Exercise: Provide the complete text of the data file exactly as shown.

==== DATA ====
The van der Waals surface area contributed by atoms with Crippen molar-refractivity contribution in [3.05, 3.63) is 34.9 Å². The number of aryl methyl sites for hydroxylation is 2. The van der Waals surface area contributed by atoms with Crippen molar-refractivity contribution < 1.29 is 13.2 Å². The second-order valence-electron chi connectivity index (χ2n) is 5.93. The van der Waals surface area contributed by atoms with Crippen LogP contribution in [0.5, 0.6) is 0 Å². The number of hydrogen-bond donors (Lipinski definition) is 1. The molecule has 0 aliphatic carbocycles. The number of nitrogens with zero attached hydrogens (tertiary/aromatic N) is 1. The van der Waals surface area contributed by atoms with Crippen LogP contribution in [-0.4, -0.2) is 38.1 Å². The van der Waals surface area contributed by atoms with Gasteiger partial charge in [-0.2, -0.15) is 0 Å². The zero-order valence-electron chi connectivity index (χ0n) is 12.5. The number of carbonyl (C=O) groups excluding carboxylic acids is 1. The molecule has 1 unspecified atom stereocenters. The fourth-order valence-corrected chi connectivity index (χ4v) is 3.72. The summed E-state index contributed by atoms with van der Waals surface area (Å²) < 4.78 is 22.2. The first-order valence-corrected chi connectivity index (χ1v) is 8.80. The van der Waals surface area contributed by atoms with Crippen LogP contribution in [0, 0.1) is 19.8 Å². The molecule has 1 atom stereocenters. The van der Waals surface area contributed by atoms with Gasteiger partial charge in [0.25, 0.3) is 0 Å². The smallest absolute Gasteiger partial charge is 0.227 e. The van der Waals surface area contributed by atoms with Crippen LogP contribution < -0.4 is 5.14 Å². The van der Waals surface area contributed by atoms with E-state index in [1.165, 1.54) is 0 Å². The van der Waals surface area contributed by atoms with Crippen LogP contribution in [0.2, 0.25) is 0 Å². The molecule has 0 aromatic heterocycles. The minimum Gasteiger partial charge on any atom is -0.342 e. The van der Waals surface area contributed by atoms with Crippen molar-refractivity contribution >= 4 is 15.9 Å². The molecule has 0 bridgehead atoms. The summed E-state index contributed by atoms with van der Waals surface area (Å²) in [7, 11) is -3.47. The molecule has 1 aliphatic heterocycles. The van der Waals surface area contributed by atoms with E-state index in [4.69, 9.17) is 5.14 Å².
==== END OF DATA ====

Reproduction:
The van der Waals surface area contributed by atoms with Crippen molar-refractivity contribution in [3.05, 3.63) is 34.9 Å². The number of aryl methyl sites for hydroxylation is 2. The van der Waals surface area contributed by atoms with Crippen molar-refractivity contribution < 1.29 is 13.2 Å². The second-order valence-electron chi connectivity index (χ2n) is 5.93. The van der Waals surface area contributed by atoms with Crippen LogP contribution in [0.5, 0.6) is 0 Å². The number of hydrogen-bond donors (Lipinski definition) is 1. The molecule has 0 aliphatic carbocycles. The number of nitrogens with zero attached hydrogens (tertiary/aromatic N) is 1. The van der Waals surface area contributed by atoms with Crippen LogP contribution in [-0.4, -0.2) is 38.1 Å². The van der Waals surface area contributed by atoms with Gasteiger partial charge in [-0.2, -0.15) is 0 Å². The zero-order valence-electron chi connectivity index (χ0n) is 12.5. The number of carbonyl (C=O) groups excluding carboxylic acids is 1. The molecule has 1 unspecified atom stereocenters. The fourth-order valence-corrected chi connectivity index (χ4v) is 3.72. The summed E-state index contributed by atoms with van der Waals surface area (Å²) < 4.78 is 22.2. The first-order valence-corrected chi connectivity index (χ1v) is 8.80. The van der Waals surface area contributed by atoms with Crippen LogP contribution in [0, 0.1) is 19.8 Å². The molecule has 1 atom stereocenters. The van der Waals surface area contributed by atoms with Gasteiger partial charge in [0.25, 0.3) is 0 Å². The smallest absolute Gasteiger partial charge is 0.227 e. The van der Waals surface area contributed by atoms with Crippen LogP contribution < -0.4 is 5.14 Å². The van der Waals surface area contributed by atoms with E-state index in [1.165, 1.54) is 0 Å². The van der Waals surface area contributed by atoms with Crippen LogP contribution in [0.2, 0.25) is 0 Å². The molecule has 0 aromatic heterocycles. The minimum Gasteiger partial charge on any atom is -0.342 e. The van der Waals surface area contributed by atoms with Crippen molar-refractivity contribution >= 4 is 15.9 Å². The molecule has 0 bridgehead atoms. The summed E-state index contributed by atoms with van der Waals surface area (Å²) in [7, 11) is -3.47. The molecule has 1 aliphatic heterocycles. The van der Waals surface area contributed by atoms with E-state index in [4.69, 9.17) is 5.14 Å².